Understanding Ontario Auto Insurance
By Al Pace | January 19, 2017
In Ontario, auto insurance is a regulated product. Every few years, the Ontario government reassesses auto insurance and mandates changes to the product offerings available to Ontario drivers. On June 1, 2016, the provincial government made major changes to standard benefits, but most Ontarians have no idea. The standard policy now automatically has the lower “after” benefit coverage shown below, which means if you’re ever in an accident that requires more financial assistance than what you see below, you or your family may have to pay out of pocket.
Luckily, optional benefits can be added for the cost of a few cups of a coffee a week and double the coverage when its most needed. Here are some terms and information that will help you have a meaningful conversation when you call your insurance company – don’t wait.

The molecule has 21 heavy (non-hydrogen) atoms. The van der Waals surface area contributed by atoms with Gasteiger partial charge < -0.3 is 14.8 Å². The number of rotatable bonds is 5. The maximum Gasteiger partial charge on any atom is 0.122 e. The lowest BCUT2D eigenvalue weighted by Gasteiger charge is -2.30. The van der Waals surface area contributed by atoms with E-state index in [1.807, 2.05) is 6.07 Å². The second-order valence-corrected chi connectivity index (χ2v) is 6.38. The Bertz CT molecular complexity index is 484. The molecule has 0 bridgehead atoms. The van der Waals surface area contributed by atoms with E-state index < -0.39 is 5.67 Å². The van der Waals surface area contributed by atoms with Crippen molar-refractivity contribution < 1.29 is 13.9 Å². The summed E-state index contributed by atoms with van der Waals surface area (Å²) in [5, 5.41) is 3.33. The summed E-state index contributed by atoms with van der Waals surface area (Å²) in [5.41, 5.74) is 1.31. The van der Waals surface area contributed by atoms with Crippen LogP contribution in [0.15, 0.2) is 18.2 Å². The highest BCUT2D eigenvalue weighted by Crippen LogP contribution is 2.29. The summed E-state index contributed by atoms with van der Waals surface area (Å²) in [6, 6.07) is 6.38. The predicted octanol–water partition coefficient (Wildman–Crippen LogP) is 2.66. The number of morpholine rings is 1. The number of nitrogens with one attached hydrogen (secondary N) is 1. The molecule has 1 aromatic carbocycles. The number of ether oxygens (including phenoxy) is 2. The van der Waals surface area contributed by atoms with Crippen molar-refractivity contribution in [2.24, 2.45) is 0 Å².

Medical Rehabilitation: Reimbursement given for any necessary medical and rehabilitation expenses not originally covered by OHIP or group insurance plans.
Attendant care: Covers the cost of an attendant to look after an individual at home or in a health care facility following an accident.
Catastrophic injury: Permanent paralysis of both legs and arms; loss of use or amputation of one arm or leg; total loss of vision in both eyes; severe head injury resulting in permanent coma; impairment of 55% or more of a whole person; extreme impairment due to mental/behavioural disorder.
Non-catastrophic injury: Serious injuries that do not meet catastrophic description, such as injuries that could disrupt your life and require a longer recovery period.
For more information from the province of Ontario about auto insurance reform changes click here.